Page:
This email is in response to the post on your blog about the Motu Proprio and the Josephinum Rector.  I am a seminarian and ask that due to possible scandal for our Rector that you please remove that post.  The posts from seminarians current and past show a "persecution" that is not present.  [Okay... this presents a very different picture, doesn't it.] The only seminarians who feel they are being persecuted by the faculty for being "traditional" are those who tote an attitude that they are better than others because they like the extraordinary form, [If true, this is very bad.] and because they say things like they are now able to go to a real mass, which is heresy seeing as that statement implies that the masses said at the Josephinum were not valid, which is not true, and that Christ is not present at these masses, also not true.  [If this is an accurate picture, then I would point these seminarians to my Rules of Engagement and implore them not to "strut".   Moreover, if any of them are in fact saying things like "Christ is not present at the newer Mass", I would very happily kick their backside.  Were I rector I would carefully consider whether they ought to be in seminary at all if that were their true position.  I would be very disappointed in such a seminarian.] I assure you that this is not a formator like other seminarians alluded to in the post re:Josephinum Rector.  I ask again that you please remove the post [No.  I think not.  And I hope those involved read this and calmly reflect on their positions.] and realize that there are seminarians who feel they are persecuted for being traditionalists when there are other factors going into expulsions and reprimands.  I like the old mass and think it is beautiful, but have not been kicked out because of it.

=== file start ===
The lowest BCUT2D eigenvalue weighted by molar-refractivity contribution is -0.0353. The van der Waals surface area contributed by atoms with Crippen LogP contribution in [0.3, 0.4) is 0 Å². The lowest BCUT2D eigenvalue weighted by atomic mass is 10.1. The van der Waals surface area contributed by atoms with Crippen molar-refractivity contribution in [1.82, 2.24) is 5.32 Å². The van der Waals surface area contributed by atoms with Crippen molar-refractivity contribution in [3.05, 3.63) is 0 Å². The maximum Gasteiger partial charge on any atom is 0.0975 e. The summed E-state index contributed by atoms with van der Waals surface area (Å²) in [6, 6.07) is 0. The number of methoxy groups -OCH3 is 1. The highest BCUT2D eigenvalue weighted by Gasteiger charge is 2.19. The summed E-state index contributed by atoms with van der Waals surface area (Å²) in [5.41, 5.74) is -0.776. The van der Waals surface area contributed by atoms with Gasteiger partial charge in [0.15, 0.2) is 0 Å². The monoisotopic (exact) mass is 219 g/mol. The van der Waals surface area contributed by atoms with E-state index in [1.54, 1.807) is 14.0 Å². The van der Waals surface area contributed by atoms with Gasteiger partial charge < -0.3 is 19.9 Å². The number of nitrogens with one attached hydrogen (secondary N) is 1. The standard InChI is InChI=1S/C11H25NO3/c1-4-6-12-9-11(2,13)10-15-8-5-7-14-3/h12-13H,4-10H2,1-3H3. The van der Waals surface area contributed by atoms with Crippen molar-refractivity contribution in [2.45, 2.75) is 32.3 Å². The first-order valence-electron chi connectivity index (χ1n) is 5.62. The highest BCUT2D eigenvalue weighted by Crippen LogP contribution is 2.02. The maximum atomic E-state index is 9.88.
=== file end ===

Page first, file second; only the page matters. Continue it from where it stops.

God Bless Your priesthood.

Everyone should relax.

It is entirely believable that there are still seminary faculty members who would treat more traditionally minded seminarians badly and unfairly.  I certainly was.

It is entirely believable that there are still seminarians with traditional inclinations who are imprudent, narrow, and sometimes jerks about their preferences.  I was never narrow as a seminarian, but I was at times imprudent in speaking my mind and, while I don’t think I was a jerk, I didn’t suffer fools gladly (which might amount to the same thing in other people’s eyes).

I also know that there can be many other issues considered when evaluating seminarians.

And for those seminarians reading this:

If in your enthusiasm you are talking about the Motu Proprio in an imprudent way, or exalting the older form of Mass over the newer form, please know that now is not the time to be talking this way.  Shut up about it for the time being.  Let me remind you that many of us have already forgotten more about liturgy than you might ever know.  This includes those in charge of your formation. So be quiet and learn.

Secondly, get on your knees and pray with thanksgiving to God for this great gift of the Motu Proprio and that you did not have to endure the horrors many of us battle hardened veterans of the dark years had to experience in seminary.  Compared to what we had in the 80′s an 90′s, you are in Shangri La.

To any seminary faculty:

We all want to give you the benefit of the doubt.  We are grateful for your good contributions.  If you are not on board with the Holy Father’s vision as expressed in the Motu Proprio, I pray for your change in heart and mind.  Also, cut these young guys some slack: they are men of the their times and the times have changed.  The Motu Proprio is here to stay.  The older form of Mass is going to grow in frequency. These young men are going to learn it.  Work with them and not against them.  Train them, don’t block them. 

Folks, I will NOT open the com box this time.  People can send me e-mail.  I will read it and parse it as it seems good to me.

 

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About Fr. John Zuhlsdorf

Fr. Z is the guy who runs this blog. o{]:¬)